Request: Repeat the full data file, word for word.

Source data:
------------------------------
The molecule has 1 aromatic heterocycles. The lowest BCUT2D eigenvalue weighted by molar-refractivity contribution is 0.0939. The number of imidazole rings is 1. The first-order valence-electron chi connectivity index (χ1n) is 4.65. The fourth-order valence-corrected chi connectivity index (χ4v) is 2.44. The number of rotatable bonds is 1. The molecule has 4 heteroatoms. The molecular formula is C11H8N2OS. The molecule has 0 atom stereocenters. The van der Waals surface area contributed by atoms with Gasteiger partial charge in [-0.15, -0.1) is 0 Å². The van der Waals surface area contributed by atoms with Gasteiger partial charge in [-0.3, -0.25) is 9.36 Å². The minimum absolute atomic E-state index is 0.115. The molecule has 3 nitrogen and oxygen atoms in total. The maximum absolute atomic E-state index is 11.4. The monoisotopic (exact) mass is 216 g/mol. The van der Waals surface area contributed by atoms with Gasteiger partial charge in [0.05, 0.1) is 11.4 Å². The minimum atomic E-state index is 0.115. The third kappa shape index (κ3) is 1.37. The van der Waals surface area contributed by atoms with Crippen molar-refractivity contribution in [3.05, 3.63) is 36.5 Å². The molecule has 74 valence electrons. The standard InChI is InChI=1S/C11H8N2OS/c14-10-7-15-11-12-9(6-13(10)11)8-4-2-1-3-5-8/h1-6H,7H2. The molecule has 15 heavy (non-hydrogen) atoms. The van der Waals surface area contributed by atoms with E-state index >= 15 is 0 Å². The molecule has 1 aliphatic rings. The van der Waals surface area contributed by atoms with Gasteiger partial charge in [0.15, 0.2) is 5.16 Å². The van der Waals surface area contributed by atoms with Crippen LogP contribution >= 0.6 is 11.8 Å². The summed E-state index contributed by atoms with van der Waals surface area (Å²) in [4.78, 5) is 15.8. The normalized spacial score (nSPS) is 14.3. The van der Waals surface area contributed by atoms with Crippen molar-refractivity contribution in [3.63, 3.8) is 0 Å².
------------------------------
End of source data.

The molecule has 1 aromatic heterocycles. The lowest BCUT2D eigenvalue weighted by molar-refractivity contribution is 0.0939. The number of imidazole rings is 1. The first-order valence-electron chi connectivity index (χ1n) is 4.65. The fourth-order valence-corrected chi connectivity index (χ4v) is 2.44. The number of rotatable bonds is 1. The molecule has 4 heteroatoms. The molecular formula is C11H8N2OS. The molecule has 0 atom stereocenters. The van der Waals surface area contributed by atoms with Gasteiger partial charge in [-0.15, -0.1) is 0 Å². The van der Waals surface area contributed by atoms with Gasteiger partial charge in [-0.3, -0.25) is 9.36 Å². The minimum absolute atomic E-state index is 0.115. The molecule has 3 nitrogen and oxygen atoms in total. The maximum absolute atomic E-state index is 11.4. The monoisotopic (exact) mass is 216 g/mol. The van der Waals surface area contributed by atoms with Gasteiger partial charge in [0.05, 0.1) is 11.4 Å². The minimum atomic E-state index is 0.115. The third kappa shape index (κ3) is 1.37. The van der Waals surface area contributed by atoms with Crippen molar-refractivity contribution in [3.05, 3.63) is 36.5 Å². The molecule has 74 valence electrons. The standard InChI is InChI=1S/C11H8N2OS/c14-10-7-15-11-12-9(6-13(10)11)8-4-2-1-3-5-8/h1-6H,7H2. The molecule has 15 heavy (non-hydrogen) atoms. The van der Waals surface area contributed by atoms with E-state index >= 15 is 0 Å². The molecule has 1 aliphatic rings. The van der Waals surface area contributed by atoms with Gasteiger partial charge in [0.15, 0.2) is 5.16 Å². The van der Waals surface area contributed by atoms with Crippen LogP contribution >= 0.6 is 11.8 Å². The summed E-state index contributed by atoms with van der Waals surface area (Å²) in [4.78, 5) is 15.8. The normalized spacial score (nSPS) is 14.3. The van der Waals surface area contributed by atoms with Crippen molar-refractivity contribution in [3.63, 3.8) is 0 Å².